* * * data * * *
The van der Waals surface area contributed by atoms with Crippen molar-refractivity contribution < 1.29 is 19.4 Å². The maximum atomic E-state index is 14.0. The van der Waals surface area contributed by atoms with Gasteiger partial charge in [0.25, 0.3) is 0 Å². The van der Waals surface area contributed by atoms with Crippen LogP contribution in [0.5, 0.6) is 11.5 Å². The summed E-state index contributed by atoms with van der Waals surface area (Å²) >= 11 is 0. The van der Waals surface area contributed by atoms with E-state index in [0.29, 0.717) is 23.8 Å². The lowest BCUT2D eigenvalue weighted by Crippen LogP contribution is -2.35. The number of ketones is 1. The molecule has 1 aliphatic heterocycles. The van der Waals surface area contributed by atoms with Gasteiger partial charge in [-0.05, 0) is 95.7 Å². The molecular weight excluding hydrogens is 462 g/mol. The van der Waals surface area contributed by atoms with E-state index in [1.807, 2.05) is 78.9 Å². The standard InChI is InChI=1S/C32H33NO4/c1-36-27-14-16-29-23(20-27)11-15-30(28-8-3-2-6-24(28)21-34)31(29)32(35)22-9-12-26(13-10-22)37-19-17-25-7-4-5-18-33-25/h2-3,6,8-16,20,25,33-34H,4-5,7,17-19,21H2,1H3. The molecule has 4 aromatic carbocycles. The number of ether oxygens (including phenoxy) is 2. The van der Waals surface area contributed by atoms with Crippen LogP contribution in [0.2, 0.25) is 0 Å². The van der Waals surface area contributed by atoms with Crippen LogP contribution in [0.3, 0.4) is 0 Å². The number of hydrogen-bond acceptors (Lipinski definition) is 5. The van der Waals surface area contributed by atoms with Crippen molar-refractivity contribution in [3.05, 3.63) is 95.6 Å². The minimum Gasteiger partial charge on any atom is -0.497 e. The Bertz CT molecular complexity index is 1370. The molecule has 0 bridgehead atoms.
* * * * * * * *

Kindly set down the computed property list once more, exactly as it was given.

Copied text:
The van der Waals surface area contributed by atoms with Crippen molar-refractivity contribution < 1.29 is 19.4 Å². The maximum atomic E-state index is 14.0. The van der Waals surface area contributed by atoms with Gasteiger partial charge in [0.25, 0.3) is 0 Å². The van der Waals surface area contributed by atoms with Crippen LogP contribution in [0.5, 0.6) is 11.5 Å². The summed E-state index contributed by atoms with van der Waals surface area (Å²) >= 11 is 0. The van der Waals surface area contributed by atoms with E-state index in [0.29, 0.717) is 23.8 Å². The lowest BCUT2D eigenvalue weighted by Crippen LogP contribution is -2.35. The number of ketones is 1. The molecule has 1 aliphatic heterocycles. The van der Waals surface area contributed by atoms with Gasteiger partial charge in [-0.05, 0) is 95.7 Å². The molecular weight excluding hydrogens is 462 g/mol. The van der Waals surface area contributed by atoms with E-state index in [1.807, 2.05) is 78.9 Å². The standard InChI is InChI=1S/C32H33NO4/c1-36-27-14-16-29-23(20-27)11-15-30(28-8-3-2-6-24(28)21-34)31(29)32(35)22-9-12-26(13-10-22)37-19-17-25-7-4-5-18-33-25/h2-3,6,8-16,20,25,33-34H,4-5,7,17-19,21H2,1H3. The molecule has 4 aromatic carbocycles. The number of ether oxygens (including phenoxy) is 2. The van der Waals surface area contributed by atoms with Crippen LogP contribution in [0.2, 0.25) is 0 Å². The van der Waals surface area contributed by atoms with Crippen LogP contribution in [0.3, 0.4) is 0 Å². The number of hydrogen-bond acceptors (Lipinski definition) is 5. The van der Waals surface area contributed by atoms with Crippen molar-refractivity contribution in [3.05, 3.63) is 95.6 Å². The minimum Gasteiger partial charge on any atom is -0.497 e. The Bertz CT molecular complexity index is 1370. The molecule has 0 bridgehead atoms.